This event discusses when and why states block foreign direct investments on the basis of national security, launching Dr Lenihan’s new book on the subject, Balancing Power without Weapons: State Intervention into Cross-Border Mergers and Acquisitions. The panel will discuss the implications for policy, theory, and business.
Why do states block some foreign direct investments on national security grounds, and not others? Government intervention into foreign takeovers of domestic companies is on the rise, and many observers find it surprising that states engage in such behaviour not only against their strategic and military competitors, but against their closest allies as well. Balancing Power without Weapons argues that states use intervention into cross-border mergers and acquisitions as a tool of statecraft to internally balance the economic and military power of other states through non-military means. Examining transactions in the US, Russia, China, UK, and the European Union, it deepens our understanding of why states intervene in foreign takeovers, the limits of globalization, and how states are balancing power in new ways.
Dr Ashley Lenihan is a Fellow at LSE’s Centre for International Studies and an Assocate of LSE IDEAS. Her research focuses on the relationship between national security and foreign investment, and she is the author of Balancing Power without Weapons: State Intervention into Cross-Border Mergers and Acquisitions. She is also the Head of Policy & Engagement at the British Academy of Management and a Senior Policy Advisor at the Academy of Social Sciences. She was previously an investment-banking analyst at DLJ/Credit Suisse First Boston, and she obtained her PhD in Government and Bachelor of Science in Foreign Service at Georgetown University.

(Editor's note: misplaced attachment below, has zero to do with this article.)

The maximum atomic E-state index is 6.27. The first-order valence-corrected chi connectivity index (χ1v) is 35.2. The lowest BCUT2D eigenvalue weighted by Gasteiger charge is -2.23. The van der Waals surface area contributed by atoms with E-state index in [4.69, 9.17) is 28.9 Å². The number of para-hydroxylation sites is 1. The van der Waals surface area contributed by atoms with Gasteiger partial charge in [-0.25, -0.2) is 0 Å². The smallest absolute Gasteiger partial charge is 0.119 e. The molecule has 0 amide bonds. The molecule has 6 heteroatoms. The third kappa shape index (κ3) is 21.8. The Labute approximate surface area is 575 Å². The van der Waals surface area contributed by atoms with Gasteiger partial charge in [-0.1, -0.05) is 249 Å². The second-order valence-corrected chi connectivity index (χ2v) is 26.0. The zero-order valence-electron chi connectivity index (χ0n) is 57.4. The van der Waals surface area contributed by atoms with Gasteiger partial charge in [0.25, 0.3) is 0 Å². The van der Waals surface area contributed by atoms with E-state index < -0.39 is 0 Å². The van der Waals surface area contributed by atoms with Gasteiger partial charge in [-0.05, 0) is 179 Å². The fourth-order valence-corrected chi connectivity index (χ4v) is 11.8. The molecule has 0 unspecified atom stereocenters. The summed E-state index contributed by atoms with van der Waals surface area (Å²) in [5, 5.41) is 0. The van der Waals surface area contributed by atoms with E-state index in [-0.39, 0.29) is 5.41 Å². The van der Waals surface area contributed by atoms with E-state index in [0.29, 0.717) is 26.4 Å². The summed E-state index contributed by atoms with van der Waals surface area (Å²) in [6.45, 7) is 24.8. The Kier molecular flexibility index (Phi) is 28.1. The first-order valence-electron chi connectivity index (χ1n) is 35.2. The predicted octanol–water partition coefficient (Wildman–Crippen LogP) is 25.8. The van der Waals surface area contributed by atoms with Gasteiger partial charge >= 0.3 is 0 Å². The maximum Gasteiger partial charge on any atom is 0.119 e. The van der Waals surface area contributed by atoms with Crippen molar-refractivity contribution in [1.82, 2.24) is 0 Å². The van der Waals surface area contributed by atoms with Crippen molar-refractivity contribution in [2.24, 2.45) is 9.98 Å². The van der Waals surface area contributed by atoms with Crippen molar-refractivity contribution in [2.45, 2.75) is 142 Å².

Andrew Rozanov is an independent expert on Sovereign Wealth Funds, with a long track record of advising central banks and governments on portfolio management. Over his 20-year career in global financial markets, based in Tokyo and in London, he was responsibile for advising institutional investors on asset allocation, portfolio construction, risk management and alternative investments. Known in the industry for coining the term ‘sovereign wealth funds’ in 2005, he subsequently published extensively on SWF-related matters and edited two highly acclaimed books: "Global Macro" and "Tail Risk Hedging."
Bilal Hafeez is the Founder and CEO of Macro Hive - a platform delivering high-quality macro ideas. Before that, Bilal ran various research teams in investment banks. Most recently, he was Head of Developed Markets Strategy at Nomura. Before that he ran multi-asset and FX research at Deutsche Bank. He also ran an advisory research team for the CEO. Bilal began his career at JP Morgan. Outside of finance, Bilal was an honorary Visiting Professor at Cass Business School. He also blogs and podcasts on well-being. He read Economics at Cambridge.
Julius Sen is an Associate at LSE IDEAS specialising in International Trade Policy. A member of the Indian Administrative Service for almost 30 years, he is now also part of the International Trade Policy Unit in the LSE’s department of International Relations. He has contributed extensively to projects that evaluate the policy and regulatory implications of commercial developments, including technological change and innovation; and on the commercial implications of policy and regulatory decisions taken by governments, regulators and international institutions.
Suggested hashtag for this lecture: #CISLenihan
Read more about the Centre's history in the book written by Dr Aaron C. Mckeil, The LSE Centre for International Studies. A History: 1967-2017.
From time to time there are changes to event details so we strongly recommend that if you plan to attend this event you check back on this listing on the day of the event.
Whilst we are hosting this listing, LSE Events does not take responsibility for the running and administration of this event. While we take responsible measures to ensure that accurate information is given here (for instance by checking that the room has been booked) this event is ultimately the responsibility of the organisation presenting the event.